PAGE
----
Help: I'm standing in the middle of a yellowing newspaper called "the education business."
This thought as I take a break from marking my share of "resumes and readiness statements" from 160 folks vying to get one of the 75 spots available in the communications program in which I teach.
The good news is that they're all various shades of good; if I had my way, they'd all get a happy stamp of acceptance and I'd have a cordial. The bad news is that I can't do that owing to something called "the scarcity model."
In traditional academia, it means limited space and enrollment. You pay to see an instructor, who has all of the information in his or her head. When you get accepted and pay, you can go to school, and that information becomes available to you too.
As that terrible credit union ad says, "Used to be times were different." And, yeah, they have a-changed: information about everything is now readily available online. It still gives me pause to consider that much of the video, audio, and publishing equipment that I used to have to go to school to use is now available in a crazy gadget called the iPhone.
We've seen what happened with newspapers - disaster in some cases and revolution in others - and we're starting to see the same thing happen with education. Why, for example, would Stanford and MIT offer classes for free to "everyone?" For the same reason that we now get the news - and all of our information - for free online: walled information gets no buzz.
The truth about "learning" is that it can happen with or without an instructor (with exceptions, of course); if it's worth knowing, or you need to know it, you'll find a way to learn it.
This summer, for instance, I'm going to start a podcast. Ya heard it here first. I could enroll in a school somewhere, but instead I'll make plans to meet with a local, successful podcaster to find out how she did it, go online to find out what I need, buy the necessary equipment, and succeed by first experiencing failure: the very definition of "learning."
The program in which I teach is lucky: we've had very little competition in our niche, we've got some brand equity at the local level, and students' education is heavily subsidized by the government - to the tune of 80 per cent of the "actual cost."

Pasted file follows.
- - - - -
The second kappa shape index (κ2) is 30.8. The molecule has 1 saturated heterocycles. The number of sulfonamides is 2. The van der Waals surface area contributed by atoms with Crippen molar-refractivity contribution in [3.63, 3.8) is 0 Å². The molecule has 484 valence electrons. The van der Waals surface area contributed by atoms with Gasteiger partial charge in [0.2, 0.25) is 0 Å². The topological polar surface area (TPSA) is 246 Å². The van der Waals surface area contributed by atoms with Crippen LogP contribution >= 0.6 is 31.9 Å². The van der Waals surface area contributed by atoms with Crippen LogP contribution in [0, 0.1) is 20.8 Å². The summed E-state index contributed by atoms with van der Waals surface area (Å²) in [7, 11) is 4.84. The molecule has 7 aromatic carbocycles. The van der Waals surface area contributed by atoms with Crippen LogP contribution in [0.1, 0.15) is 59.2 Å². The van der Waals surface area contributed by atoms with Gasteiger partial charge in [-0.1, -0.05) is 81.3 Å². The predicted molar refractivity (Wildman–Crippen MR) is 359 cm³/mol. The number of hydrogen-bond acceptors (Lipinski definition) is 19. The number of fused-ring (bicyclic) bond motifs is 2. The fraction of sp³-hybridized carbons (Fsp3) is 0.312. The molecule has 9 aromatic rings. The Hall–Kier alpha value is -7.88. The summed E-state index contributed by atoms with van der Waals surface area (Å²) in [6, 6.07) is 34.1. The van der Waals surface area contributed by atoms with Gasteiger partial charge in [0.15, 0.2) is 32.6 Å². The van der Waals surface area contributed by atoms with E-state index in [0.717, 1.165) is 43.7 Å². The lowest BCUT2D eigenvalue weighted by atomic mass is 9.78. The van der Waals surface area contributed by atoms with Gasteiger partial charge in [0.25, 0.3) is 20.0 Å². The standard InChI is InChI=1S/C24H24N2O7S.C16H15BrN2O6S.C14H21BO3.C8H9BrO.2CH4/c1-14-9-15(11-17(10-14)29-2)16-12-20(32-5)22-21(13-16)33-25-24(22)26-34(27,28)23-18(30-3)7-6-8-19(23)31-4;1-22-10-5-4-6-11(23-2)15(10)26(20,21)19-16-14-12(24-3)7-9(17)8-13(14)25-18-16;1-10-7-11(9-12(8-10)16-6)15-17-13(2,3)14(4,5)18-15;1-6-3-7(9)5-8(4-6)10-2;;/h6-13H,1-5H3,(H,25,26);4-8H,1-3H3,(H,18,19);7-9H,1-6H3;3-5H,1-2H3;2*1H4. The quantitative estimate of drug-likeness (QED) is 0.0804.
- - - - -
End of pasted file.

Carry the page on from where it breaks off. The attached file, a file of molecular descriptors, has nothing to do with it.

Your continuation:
Nonetheless, the college lost money last year, which means that something will change. Online education means that we can now enroll students from remote communities around the world, who don't need to come to school to get an education. More students taking up less physical space means more shared experiences and a cheaper education.
Says Internet guru Seth Godin:
"When a million people are taking your course, you only need one per cent to pay you to be happy indeed."Yes, some things are better learned in person. Yes, a new model comes at a risk. However: any good PR practitioner and Spider-Man will tell you: with great risk comes great opportunity.
New alternatives to traditional education keep popping up:
- I'm now taking my master's degree at Central Michigan University, though I've only set foot there once. It's a real education - interactive, engaging, and every bit as much work and effort as one might experience in person, minus the travel time. Incidentally, I bypassed the U of M altogether - too many gatekeepers for me (but that's another blog post).
- iTunes University - Apple sees an opportunity to get into the education business, which usually means there is one.
- General Assembly - Fast Company explains:
"It's an intermediary that gives the postcollegiate crowd real-world skills they didn't get at their alma mater: exposure to the way business is done on the ground. The school focuses on technology and entrepreneurship, covering everything from fundraising to wireframing. Some classes are three-hour one-offs, others are weeklong workshops, and certificate programs, such as the front-end web-development class attended by those 15 students, are 60-hour programs spread over several weeks."
- New Media Manitoba - The local place to be to get info about new-media communication, design, and programming. A new spin on the old "association" model, which has also migrated online.